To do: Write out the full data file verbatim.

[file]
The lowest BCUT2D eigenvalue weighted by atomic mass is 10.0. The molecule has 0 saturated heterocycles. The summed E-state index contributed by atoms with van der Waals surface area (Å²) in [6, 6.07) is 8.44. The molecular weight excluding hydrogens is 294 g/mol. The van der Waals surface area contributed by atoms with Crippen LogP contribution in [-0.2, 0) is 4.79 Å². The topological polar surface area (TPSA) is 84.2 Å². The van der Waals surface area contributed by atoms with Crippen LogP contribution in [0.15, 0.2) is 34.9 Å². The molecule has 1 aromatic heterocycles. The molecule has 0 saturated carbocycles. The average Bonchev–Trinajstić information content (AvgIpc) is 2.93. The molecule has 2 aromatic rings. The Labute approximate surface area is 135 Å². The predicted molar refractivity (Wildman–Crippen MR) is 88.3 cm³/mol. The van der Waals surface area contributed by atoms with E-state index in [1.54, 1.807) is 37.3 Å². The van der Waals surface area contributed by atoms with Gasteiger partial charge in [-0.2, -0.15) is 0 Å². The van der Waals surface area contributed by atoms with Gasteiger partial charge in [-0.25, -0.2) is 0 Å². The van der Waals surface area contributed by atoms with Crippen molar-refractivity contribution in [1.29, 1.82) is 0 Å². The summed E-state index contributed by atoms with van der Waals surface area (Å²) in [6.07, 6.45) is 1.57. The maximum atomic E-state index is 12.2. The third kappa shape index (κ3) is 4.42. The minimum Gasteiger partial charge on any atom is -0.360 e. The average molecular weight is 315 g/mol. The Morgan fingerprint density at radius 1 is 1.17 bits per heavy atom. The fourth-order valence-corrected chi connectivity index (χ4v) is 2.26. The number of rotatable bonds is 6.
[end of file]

The lowest BCUT2D eigenvalue weighted by atomic mass is 10.0. The molecule has 0 saturated heterocycles. The summed E-state index contributed by atoms with van der Waals surface area (Å²) in [6, 6.07) is 8.44. The molecular weight excluding hydrogens is 294 g/mol. The van der Waals surface area contributed by atoms with Crippen LogP contribution in [-0.2, 0) is 4.79 Å². The topological polar surface area (TPSA) is 84.2 Å². The van der Waals surface area contributed by atoms with Crippen LogP contribution in [0.15, 0.2) is 34.9 Å². The molecule has 1 aromatic heterocycles. The molecule has 0 saturated carbocycles. The average Bonchev–Trinajstić information content (AvgIpc) is 2.93. The molecule has 2 aromatic rings. The Labute approximate surface area is 135 Å². The predicted molar refractivity (Wildman–Crippen MR) is 88.3 cm³/mol. The van der Waals surface area contributed by atoms with E-state index in [1.54, 1.807) is 37.3 Å². The van der Waals surface area contributed by atoms with Gasteiger partial charge in [-0.2, -0.15) is 0 Å². The van der Waals surface area contributed by atoms with Gasteiger partial charge in [-0.25, -0.2) is 0 Å². The van der Waals surface area contributed by atoms with Crippen molar-refractivity contribution in [1.29, 1.82) is 0 Å². The summed E-state index contributed by atoms with van der Waals surface area (Å²) in [6.07, 6.45) is 1.57. The maximum atomic E-state index is 12.2. The third kappa shape index (κ3) is 4.42. The minimum Gasteiger partial charge on any atom is -0.360 e. The average molecular weight is 315 g/mol. The Morgan fingerprint density at radius 1 is 1.17 bits per heavy atom. The fourth-order valence-corrected chi connectivity index (χ4v) is 2.26. The number of rotatable bonds is 6.